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Massachusetts Casualty Insurance Co. v. Rief

Decided: January 11, 1962.

MASSACHUSETTS CASUALTY INSURANCE COMPANY
v.
RIEF



Appeal from the Superior Court of Baltimore City; Harlan, J.

Hammond, Prescott, Horney, Marbury and Sybert, JJ. Hammond, J., delivered the opinion of the Court.

Hammond

The trial judge sitting without a jury found that the appellee, Merrell M. Rief, who was insured by the appellant, Massachusetts Casualty Insurance Company, was "totally disabled" under the policy, which defined that phrase as "inability to engage in any part of the duties of the Insured's regular occupation." The insurer appeals from a judgment for the

sum of the accumulated monthly payments called for by the policy and a declaration that the payments continue to be made each month until the end of the full period stipulated by the policy.

Rief's regular occupation was that of an executive in S. Schapiro and Sons, Inc., a family company which did a worldwide business in buying and selling "scrap rags, old rags, and new scrap." His duties required him to keep continuously abreast of the fluctuations in prices of these commodities, fluctuations which were extreme and frequent. Rief deposed that the business was "a highly competitive and quick-changing market situation and because of that there was a tremendous amount of tension. * * * I had the responsibilities which would be a terrific strain on me and which is what the doctor told me I should not be subjected to * * *." Additional strain and tension were produced, he testified, by difficulties in regard to the quality of the scrap Schapiro bought and sold. Often there were misrepresentations as to the grade of scrap rags which the company bought. In such cases Rief would have to negotiate the differences between Schapiro and the seller. Although this seems to have been a continuing problem, Rief testified it caused him to become "very aggravated" in the first two months of 1958.

In February 1958 Rief suffered a heart attack and was in the hospital for some six weeks. In late May he returned to work for short periods on alternate afternoons, as his doctor advised.

On June 3 Rief suffered another heart attack and returned to the hospital for a week's stay. He has not since returned to his former occupation, on the recommendation of his physicians, although he has purchased for investment two business buildings and handled some of the leases, and has acquired and collects the receipts from two laundromats. He also has taken automobile trips and played some golf -- usually seven or nine holes on any one occasion.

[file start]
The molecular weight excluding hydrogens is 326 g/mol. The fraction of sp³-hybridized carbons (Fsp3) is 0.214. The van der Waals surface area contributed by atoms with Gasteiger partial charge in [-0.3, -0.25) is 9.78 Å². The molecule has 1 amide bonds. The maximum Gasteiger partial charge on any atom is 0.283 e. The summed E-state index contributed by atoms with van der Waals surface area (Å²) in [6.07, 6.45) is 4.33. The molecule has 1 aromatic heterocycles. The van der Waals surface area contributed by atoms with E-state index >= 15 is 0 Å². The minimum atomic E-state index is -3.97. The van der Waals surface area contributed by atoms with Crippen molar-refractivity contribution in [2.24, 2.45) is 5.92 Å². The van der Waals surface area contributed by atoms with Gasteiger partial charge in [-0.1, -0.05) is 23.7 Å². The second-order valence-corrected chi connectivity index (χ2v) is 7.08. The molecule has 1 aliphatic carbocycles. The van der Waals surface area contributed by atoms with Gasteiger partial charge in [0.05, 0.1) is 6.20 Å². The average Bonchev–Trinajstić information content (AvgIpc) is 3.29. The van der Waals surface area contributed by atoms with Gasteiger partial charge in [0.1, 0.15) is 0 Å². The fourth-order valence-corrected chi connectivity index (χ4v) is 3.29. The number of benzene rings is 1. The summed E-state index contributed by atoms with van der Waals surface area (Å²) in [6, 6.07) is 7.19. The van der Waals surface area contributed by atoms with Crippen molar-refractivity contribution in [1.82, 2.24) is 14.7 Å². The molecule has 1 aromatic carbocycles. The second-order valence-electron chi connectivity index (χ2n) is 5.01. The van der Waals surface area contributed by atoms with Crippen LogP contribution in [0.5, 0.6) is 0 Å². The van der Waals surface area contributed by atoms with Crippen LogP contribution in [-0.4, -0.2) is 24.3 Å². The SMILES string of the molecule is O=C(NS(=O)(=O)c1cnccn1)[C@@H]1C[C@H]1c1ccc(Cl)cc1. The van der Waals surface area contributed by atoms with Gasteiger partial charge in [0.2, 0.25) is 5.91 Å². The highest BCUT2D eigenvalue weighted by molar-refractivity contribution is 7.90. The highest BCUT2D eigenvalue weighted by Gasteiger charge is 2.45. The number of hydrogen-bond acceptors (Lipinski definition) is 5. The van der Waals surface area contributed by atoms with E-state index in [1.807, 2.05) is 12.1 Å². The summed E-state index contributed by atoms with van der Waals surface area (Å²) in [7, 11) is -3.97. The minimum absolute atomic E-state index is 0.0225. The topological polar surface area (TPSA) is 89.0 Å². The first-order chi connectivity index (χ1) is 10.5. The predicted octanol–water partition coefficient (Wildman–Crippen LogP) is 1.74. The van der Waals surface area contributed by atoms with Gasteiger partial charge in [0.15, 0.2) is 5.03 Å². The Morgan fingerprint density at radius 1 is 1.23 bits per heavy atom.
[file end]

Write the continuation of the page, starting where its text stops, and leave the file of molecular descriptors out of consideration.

The insurer paid total disability benefits to Rief from the date of his first attack until he returned to work in May and thereafter paid partial benefits until the second attack in June. Total benefit payments were resumed in June and were continued

until December 14, 1958, when the insurer refused to continue total benefit payments but offered partial benefits which Rief refused to accept.

In March 1960 Rief filed suit. In making the finding of total disability, the trial court applied to the policy (insuring against the inability to engage in the insured's regular occupation) the test this Court has established as to policies insuring against inability to engage in any gainful occupation, to the extent that it related to the insured's regular occupation. In so doing, we think he was right. As Judge Henderson explained for the Court in Travelers Ins. Co. v. Berlin, 185 Md. 404, 414 (1945):

"[ T ] he disability need only be such as to render the claimant unable to perform the substantial and material acts of his own or some other business or occupation in the usual or customary way. The disability clause does not insure against inability to pursue a particular occupation; if there is any other occupation open to the insured for which he may be fitted by education, training or experience and which, yielding a reasonably substantial gain or profit, rises to ...


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